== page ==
Objects from our Past
Jamaica has a rich history and, as we celebrate 50 years of independence, we take a look back at how we got here. With the kind assistance of the Institute of Jamaica, 'Objects from our Past' will highlight a total of 50 objects which are part of the Institute of Jamaica's collection. Today we feature two of these 'Objects from our Past'. Check this space next Sunday for two more.
The name Tassa is of Persian origin and means 'kettle' drum. It is made from a clay base to which goat skin is attached and then beaten with a stick traditionally made from wild cane. It can be found in India and other Indo-Caribbean regions such as Trinidad and Guyana.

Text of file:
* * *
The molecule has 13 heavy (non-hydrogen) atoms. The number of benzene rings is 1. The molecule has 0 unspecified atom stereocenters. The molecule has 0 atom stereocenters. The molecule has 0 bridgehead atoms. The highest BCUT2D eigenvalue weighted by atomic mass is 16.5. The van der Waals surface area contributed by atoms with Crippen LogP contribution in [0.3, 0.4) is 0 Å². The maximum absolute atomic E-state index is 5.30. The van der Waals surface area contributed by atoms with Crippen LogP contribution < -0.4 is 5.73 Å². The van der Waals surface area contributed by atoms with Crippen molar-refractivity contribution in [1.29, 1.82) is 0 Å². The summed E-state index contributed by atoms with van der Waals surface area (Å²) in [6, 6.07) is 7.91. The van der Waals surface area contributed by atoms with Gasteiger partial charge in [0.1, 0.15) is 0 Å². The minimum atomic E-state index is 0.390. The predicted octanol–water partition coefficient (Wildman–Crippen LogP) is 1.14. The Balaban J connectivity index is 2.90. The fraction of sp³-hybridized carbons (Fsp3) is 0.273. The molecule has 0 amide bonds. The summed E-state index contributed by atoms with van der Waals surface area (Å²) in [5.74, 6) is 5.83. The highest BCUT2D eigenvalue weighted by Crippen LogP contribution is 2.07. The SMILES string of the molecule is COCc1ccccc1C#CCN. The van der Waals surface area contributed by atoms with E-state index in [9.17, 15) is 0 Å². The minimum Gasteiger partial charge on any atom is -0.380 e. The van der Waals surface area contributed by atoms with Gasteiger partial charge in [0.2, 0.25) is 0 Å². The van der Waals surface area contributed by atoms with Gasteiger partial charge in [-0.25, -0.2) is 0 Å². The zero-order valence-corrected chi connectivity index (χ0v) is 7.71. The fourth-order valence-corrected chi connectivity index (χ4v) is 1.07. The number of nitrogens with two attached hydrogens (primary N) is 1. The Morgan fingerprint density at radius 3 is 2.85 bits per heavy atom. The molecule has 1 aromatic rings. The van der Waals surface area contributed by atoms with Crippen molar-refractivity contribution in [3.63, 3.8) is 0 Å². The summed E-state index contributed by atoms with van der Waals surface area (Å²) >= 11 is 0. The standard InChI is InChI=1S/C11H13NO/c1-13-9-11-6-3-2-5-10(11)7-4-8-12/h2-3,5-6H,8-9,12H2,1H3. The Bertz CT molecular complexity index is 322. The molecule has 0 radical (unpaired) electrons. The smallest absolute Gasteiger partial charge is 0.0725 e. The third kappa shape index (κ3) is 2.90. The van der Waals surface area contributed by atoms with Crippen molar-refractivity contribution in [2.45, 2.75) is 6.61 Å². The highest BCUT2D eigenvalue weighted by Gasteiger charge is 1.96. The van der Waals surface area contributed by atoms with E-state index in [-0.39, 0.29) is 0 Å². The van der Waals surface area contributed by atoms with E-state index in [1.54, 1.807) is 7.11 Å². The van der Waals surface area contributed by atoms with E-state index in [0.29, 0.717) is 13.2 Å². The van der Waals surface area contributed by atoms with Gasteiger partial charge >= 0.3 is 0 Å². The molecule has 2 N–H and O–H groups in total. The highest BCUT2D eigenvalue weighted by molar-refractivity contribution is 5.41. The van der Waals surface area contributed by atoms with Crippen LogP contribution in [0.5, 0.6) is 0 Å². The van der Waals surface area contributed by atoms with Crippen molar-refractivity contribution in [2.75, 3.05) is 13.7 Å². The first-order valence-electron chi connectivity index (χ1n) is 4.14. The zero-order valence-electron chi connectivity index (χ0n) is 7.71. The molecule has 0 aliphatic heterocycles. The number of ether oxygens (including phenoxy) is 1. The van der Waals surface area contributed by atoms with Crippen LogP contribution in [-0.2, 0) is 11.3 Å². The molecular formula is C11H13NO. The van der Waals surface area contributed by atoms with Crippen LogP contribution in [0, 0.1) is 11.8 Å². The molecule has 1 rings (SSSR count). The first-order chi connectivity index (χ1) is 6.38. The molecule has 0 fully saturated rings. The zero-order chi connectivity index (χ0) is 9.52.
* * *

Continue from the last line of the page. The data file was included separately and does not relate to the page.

This musical instrument is made from hollowed tree trunk and carefully prepared goat skin secured by cocoon vines. It is used on both religious and secular occasions such as communicating with the ancestral spirits and for healing. Its integral role in the liberation struggles against the British has made it a revered item among the Moore Town Maroons.